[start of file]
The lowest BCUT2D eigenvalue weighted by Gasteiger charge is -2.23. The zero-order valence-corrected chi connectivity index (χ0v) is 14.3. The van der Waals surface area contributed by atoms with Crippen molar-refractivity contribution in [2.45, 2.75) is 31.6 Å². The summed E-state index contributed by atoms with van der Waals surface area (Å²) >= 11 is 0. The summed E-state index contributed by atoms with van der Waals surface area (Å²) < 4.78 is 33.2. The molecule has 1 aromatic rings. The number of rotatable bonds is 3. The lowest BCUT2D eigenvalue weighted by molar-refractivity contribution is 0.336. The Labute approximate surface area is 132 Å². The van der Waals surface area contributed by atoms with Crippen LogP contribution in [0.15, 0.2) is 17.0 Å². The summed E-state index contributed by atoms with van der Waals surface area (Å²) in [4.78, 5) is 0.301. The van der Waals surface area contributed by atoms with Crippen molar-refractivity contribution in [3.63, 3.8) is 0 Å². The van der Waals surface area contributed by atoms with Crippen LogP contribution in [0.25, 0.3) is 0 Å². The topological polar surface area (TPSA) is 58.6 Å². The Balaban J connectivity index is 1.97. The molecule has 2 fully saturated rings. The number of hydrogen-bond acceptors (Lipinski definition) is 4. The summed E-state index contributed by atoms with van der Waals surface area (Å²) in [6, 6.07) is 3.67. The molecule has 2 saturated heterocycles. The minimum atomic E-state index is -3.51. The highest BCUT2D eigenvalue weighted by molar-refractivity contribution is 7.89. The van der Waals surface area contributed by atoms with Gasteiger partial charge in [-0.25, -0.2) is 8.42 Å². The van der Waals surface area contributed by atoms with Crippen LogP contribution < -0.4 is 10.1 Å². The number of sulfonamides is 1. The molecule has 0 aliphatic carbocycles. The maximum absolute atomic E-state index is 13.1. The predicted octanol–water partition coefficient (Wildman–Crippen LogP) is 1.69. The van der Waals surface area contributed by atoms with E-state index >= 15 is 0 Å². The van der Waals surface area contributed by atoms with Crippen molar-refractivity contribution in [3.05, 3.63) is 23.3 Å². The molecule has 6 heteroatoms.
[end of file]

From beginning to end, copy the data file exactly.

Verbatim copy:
The lowest BCUT2D eigenvalue weighted by Gasteiger charge is -2.23. The zero-order valence-corrected chi connectivity index (χ0v) is 14.3. The van der Waals surface area contributed by atoms with Crippen molar-refractivity contribution in [2.45, 2.75) is 31.6 Å². The summed E-state index contributed by atoms with van der Waals surface area (Å²) >= 11 is 0. The summed E-state index contributed by atoms with van der Waals surface area (Å²) < 4.78 is 33.2. The molecule has 1 aromatic rings. The number of rotatable bonds is 3. The lowest BCUT2D eigenvalue weighted by molar-refractivity contribution is 0.336. The Labute approximate surface area is 132 Å². The van der Waals surface area contributed by atoms with Crippen LogP contribution in [0.15, 0.2) is 17.0 Å². The summed E-state index contributed by atoms with van der Waals surface area (Å²) in [4.78, 5) is 0.301. The van der Waals surface area contributed by atoms with Crippen molar-refractivity contribution in [3.63, 3.8) is 0 Å². The van der Waals surface area contributed by atoms with Crippen LogP contribution in [0.25, 0.3) is 0 Å². The topological polar surface area (TPSA) is 58.6 Å². The Balaban J connectivity index is 1.97. The molecule has 2 fully saturated rings. The number of hydrogen-bond acceptors (Lipinski definition) is 4. The summed E-state index contributed by atoms with van der Waals surface area (Å²) in [6, 6.07) is 3.67. The molecule has 2 saturated heterocycles. The minimum atomic E-state index is -3.51. The highest BCUT2D eigenvalue weighted by molar-refractivity contribution is 7.89. The van der Waals surface area contributed by atoms with Gasteiger partial charge in [-0.25, -0.2) is 8.42 Å². The van der Waals surface area contributed by atoms with Crippen LogP contribution < -0.4 is 10.1 Å². The number of sulfonamides is 1. The molecule has 0 aliphatic carbocycles. The maximum absolute atomic E-state index is 13.1. The predicted octanol–water partition coefficient (Wildman–Crippen LogP) is 1.69. The van der Waals surface area contributed by atoms with E-state index >= 15 is 0 Å². The van der Waals surface area contributed by atoms with Crippen molar-refractivity contribution in [3.05, 3.63) is 23.3 Å². The molecule has 6 heteroatoms.